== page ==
Roots of Misconception: Euro-American Perceptions of Islam Before and After 9/11
College of the Holy Cross
In the aftermath of the September 11, the long and checkered relationship between Islam and the West entered a new phase. A ubiquitous sense of suspicion and denouncement swept through the public sphere of many European countries and the United States. The attacks were interpreted as the fulfillment of a prophecy that had been in the consciousness of the West for a long time, i.e., the coming of Islam as a menacing power with a clear intent to destroy Western civilization. Representations of Islam as a violent, militant and oppressive religious ideology became a powerful discourse and tool of analysis extending from TV screens and state offices to schools and the internet. The narrative of fundamentalist Islam was revitalized to bolster a counterattack against religious fanaticism and terrorism. It was even suggested that Mecca, the holiest city of Islam, be nukedђ to give a lasting lesson to all Muslims. Although one can look at the widespread sense of anger, hostility and revenge as a normal human reaction to the abominable loss of innocent lives, its linkage to Islam and the subsequent demonization of Muslims is the result of deeper philosophical and historical issues.
In many subtle ways, the long history of Islam and the West, from the theological polemics of Baghdad in the 8th and 9th centuries to the experience of convivencia in Andalusia in the 12th and 13th centuries, informs the current perceptions and qualms of each civilization vis—vis the other. This paper will examine some of the salient features of this history and argue that the monolithic representations of Islam, created and sustained by a highly complex set of image-producers, think-tanks, academics, lobbyists, policy makers, and media, dominating the present Western conscience, have their roots in the Wests long history with the Islamic world. It will also be argued that the deep-rooted misgivings about Islam and Muslims have led and continue to lead to fundamentally flawed and erroneous policy decisions that have a direct impact on the current relations of Islam and the West. The almost unequivocal identification of Islam with terrorism and extremism in the minds of many Americans after 9/11 is an outcome generated by both historical misperceptions, which will be analyzed in some detail below, and the political agenda of certain interest groups that see confrontation as the only way to deal with the Islamic world. It is hoped that the following analysis will provide a historical context in which we can make sense of these tendencies in the aftermath of the 9-11 terrorist attacks and their repercussions for both worlds.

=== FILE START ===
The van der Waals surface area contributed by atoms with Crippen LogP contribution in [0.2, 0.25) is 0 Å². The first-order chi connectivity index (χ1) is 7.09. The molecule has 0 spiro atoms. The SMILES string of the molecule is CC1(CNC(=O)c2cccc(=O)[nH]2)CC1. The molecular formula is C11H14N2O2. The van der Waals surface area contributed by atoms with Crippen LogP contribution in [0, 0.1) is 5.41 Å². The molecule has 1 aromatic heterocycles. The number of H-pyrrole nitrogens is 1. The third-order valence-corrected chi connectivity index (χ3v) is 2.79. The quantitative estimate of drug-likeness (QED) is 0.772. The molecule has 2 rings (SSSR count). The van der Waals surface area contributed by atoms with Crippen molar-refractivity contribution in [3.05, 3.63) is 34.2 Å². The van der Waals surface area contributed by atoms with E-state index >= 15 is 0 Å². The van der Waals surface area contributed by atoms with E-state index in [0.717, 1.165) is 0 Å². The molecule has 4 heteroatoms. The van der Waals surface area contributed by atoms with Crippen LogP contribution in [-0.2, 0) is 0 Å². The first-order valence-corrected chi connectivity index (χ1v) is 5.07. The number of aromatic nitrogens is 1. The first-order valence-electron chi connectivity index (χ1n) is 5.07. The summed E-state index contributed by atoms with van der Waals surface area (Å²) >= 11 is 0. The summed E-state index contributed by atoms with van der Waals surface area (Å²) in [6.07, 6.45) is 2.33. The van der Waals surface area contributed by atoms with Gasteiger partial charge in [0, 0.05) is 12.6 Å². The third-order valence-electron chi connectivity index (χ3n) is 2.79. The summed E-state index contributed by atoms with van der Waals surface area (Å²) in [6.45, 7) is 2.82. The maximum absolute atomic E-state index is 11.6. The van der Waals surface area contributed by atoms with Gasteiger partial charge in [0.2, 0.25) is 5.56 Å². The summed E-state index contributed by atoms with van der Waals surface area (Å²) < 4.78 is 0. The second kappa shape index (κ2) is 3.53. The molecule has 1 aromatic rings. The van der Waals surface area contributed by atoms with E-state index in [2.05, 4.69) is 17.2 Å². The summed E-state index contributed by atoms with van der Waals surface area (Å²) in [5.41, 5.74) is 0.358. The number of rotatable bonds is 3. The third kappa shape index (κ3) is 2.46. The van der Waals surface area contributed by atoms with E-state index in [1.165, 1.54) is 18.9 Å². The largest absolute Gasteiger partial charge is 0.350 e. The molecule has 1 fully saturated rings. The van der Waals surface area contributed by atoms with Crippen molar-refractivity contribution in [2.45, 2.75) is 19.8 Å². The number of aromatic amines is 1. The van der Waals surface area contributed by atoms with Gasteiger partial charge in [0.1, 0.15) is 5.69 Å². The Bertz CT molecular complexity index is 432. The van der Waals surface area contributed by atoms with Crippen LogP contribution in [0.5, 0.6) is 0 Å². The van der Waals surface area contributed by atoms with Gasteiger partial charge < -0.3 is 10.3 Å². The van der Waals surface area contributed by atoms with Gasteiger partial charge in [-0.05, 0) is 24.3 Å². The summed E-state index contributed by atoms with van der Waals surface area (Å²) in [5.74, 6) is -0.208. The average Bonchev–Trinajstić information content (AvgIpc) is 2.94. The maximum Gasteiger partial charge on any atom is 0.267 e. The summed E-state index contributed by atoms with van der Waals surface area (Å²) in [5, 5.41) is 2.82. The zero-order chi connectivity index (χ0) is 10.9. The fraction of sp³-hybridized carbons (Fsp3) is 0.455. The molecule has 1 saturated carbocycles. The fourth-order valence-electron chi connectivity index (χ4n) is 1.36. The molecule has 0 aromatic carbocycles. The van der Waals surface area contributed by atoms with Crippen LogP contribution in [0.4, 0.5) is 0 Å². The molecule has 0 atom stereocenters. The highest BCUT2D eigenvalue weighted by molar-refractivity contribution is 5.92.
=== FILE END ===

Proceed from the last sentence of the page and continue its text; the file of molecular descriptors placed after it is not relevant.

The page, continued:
Two major attitudes can be discerned in Western perceptions of Islam. The first and by far the most common view is that of clash and confrontation. Its roots go back to the Christian rejection of Islam as a religion in the 8th century when Islam first arose on the historical scene and was quickly perceived to be a theological and political threat to Christendom. The medieval European view of Islam as a heresy and its Prophet as an ґimpostor provided the religious foundations of the confrontationalist position which has survived up to our own day and gained a new dimension after 9/11. In the modern period, the confrontationalist view has been articulated in both religious and non-religious terms, the most famous one being the clash of civilizations hypothesis, which envisions the strategic and political conflicts between the Western and Muslim countries in terms of deep religious and cultural differences between the two. The second view is that of co-existence and accommodation which has become a major alternative only in recent decades although it has some important historical precedents in the examples of Emanuel Swedenborg, Goethe, Henry Stubbe, Carlyle and others. Proponents of the accommodationist view consider Islam to be a sister religion and in fact part of the Abrahamic tradition, and prove, in the case of Swedenborg and Goethe, the possibility of envisioning co-existence with Islam and Muslims while remaining true to the word and spirit of Christianity. This position, which will be analyzed very briefly at the end of the essay, marks a new and important chapter in the history of Islam and the West with implications for long-term civilizational co-existence and understanding.